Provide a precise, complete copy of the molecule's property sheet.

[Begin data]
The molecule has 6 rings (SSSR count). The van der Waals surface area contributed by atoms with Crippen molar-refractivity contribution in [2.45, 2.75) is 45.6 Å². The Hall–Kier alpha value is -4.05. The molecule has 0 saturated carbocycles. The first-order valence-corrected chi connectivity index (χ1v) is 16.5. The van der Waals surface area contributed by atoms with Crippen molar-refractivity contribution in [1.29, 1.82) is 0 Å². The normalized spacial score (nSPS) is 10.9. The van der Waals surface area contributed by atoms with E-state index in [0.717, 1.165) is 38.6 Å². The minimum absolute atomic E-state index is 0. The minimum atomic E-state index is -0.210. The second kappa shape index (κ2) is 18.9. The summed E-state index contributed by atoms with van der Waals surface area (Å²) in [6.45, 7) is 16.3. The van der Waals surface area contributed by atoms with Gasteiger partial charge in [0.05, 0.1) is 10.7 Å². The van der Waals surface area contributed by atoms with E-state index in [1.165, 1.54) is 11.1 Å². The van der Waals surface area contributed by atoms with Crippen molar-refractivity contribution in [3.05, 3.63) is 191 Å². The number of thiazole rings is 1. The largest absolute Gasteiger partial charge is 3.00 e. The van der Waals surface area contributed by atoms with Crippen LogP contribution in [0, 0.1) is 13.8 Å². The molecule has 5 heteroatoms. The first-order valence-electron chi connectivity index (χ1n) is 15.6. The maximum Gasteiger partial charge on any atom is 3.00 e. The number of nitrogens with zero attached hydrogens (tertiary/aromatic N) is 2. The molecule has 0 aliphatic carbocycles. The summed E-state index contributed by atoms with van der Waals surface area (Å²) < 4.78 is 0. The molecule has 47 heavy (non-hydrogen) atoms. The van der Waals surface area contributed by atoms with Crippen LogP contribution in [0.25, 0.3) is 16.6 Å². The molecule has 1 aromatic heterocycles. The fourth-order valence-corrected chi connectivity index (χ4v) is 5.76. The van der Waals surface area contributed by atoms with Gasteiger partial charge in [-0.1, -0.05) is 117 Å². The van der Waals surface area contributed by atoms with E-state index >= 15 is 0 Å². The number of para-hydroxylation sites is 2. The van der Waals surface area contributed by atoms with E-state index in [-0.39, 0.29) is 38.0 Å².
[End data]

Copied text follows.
The molecule has 6 rings (SSSR count). The van der Waals surface area contributed by atoms with Crippen molar-refractivity contribution in [2.45, 2.75) is 45.6 Å². The Hall–Kier alpha value is -4.05. The molecule has 0 saturated carbocycles. The first-order valence-corrected chi connectivity index (χ1v) is 16.5. The van der Waals surface area contributed by atoms with Crippen molar-refractivity contribution in [1.29, 1.82) is 0 Å². The normalized spacial score (nSPS) is 10.9. The van der Waals surface area contributed by atoms with E-state index in [0.717, 1.165) is 38.6 Å². The minimum absolute atomic E-state index is 0. The minimum atomic E-state index is -0.210. The second kappa shape index (κ2) is 18.9. The summed E-state index contributed by atoms with van der Waals surface area (Å²) in [6.45, 7) is 16.3. The van der Waals surface area contributed by atoms with Gasteiger partial charge in [0.05, 0.1) is 10.7 Å². The van der Waals surface area contributed by atoms with E-state index in [1.165, 1.54) is 11.1 Å². The van der Waals surface area contributed by atoms with Crippen molar-refractivity contribution in [3.05, 3.63) is 191 Å². The number of thiazole rings is 1. The largest absolute Gasteiger partial charge is 3.00 e. The van der Waals surface area contributed by atoms with Crippen LogP contribution in [0, 0.1) is 13.8 Å². The molecule has 5 heteroatoms. The first-order valence-electron chi connectivity index (χ1n) is 15.6. The maximum Gasteiger partial charge on any atom is 3.00 e. The number of nitrogens with zero attached hydrogens (tertiary/aromatic N) is 2. The molecule has 0 aliphatic carbocycles. The summed E-state index contributed by atoms with van der Waals surface area (Å²) < 4.78 is 0. The molecule has 47 heavy (non-hydrogen) atoms. The van der Waals surface area contributed by atoms with Crippen LogP contribution in [0.25, 0.3) is 16.6 Å². The molecule has 1 aromatic heterocycles. The fourth-order valence-corrected chi connectivity index (χ4v) is 5.76. The van der Waals surface area contributed by atoms with Gasteiger partial charge in [-0.1, -0.05) is 117 Å². The van der Waals surface area contributed by atoms with E-state index >= 15 is 0 Å². The number of para-hydroxylation sites is 2. The van der Waals surface area contributed by atoms with E-state index in [-0.39, 0.29) is 38.0 Å².